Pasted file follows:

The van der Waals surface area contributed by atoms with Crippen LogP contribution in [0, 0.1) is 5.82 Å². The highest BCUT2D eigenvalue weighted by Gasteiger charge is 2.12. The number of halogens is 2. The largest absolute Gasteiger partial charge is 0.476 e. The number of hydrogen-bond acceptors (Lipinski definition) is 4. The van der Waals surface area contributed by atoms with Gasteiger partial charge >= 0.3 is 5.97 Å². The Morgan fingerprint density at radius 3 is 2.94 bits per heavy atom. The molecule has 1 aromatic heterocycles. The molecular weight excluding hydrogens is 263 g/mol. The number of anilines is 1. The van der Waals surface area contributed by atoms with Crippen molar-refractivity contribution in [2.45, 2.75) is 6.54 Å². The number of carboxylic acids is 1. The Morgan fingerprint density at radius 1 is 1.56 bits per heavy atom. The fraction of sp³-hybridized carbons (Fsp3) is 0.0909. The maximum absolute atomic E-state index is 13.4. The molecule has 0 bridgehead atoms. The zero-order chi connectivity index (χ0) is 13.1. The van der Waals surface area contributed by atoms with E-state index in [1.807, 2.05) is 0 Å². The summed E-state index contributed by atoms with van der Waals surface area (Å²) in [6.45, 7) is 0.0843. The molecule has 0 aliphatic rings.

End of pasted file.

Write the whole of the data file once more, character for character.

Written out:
The van der Waals surface area contributed by atoms with Crippen LogP contribution in [0, 0.1) is 5.82 Å². The highest BCUT2D eigenvalue weighted by Gasteiger charge is 2.12. The number of halogens is 2. The largest absolute Gasteiger partial charge is 0.476 e. The number of hydrogen-bond acceptors (Lipinski definition) is 4. The van der Waals surface area contributed by atoms with Gasteiger partial charge >= 0.3 is 5.97 Å². The Morgan fingerprint density at radius 3 is 2.94 bits per heavy atom. The molecule has 1 aromatic heterocycles. The molecular weight excluding hydrogens is 263 g/mol. The number of anilines is 1. The van der Waals surface area contributed by atoms with Crippen molar-refractivity contribution in [2.45, 2.75) is 6.54 Å². The number of carboxylic acids is 1. The Morgan fingerprint density at radius 1 is 1.56 bits per heavy atom. The fraction of sp³-hybridized carbons (Fsp3) is 0.0909. The maximum absolute atomic E-state index is 13.4. The molecule has 0 bridgehead atoms. The zero-order chi connectivity index (χ0) is 13.1. The van der Waals surface area contributed by atoms with E-state index in [1.807, 2.05) is 0 Å². The summed E-state index contributed by atoms with van der Waals surface area (Å²) in [6.45, 7) is 0.0843. The molecule has 0 aliphatic rings.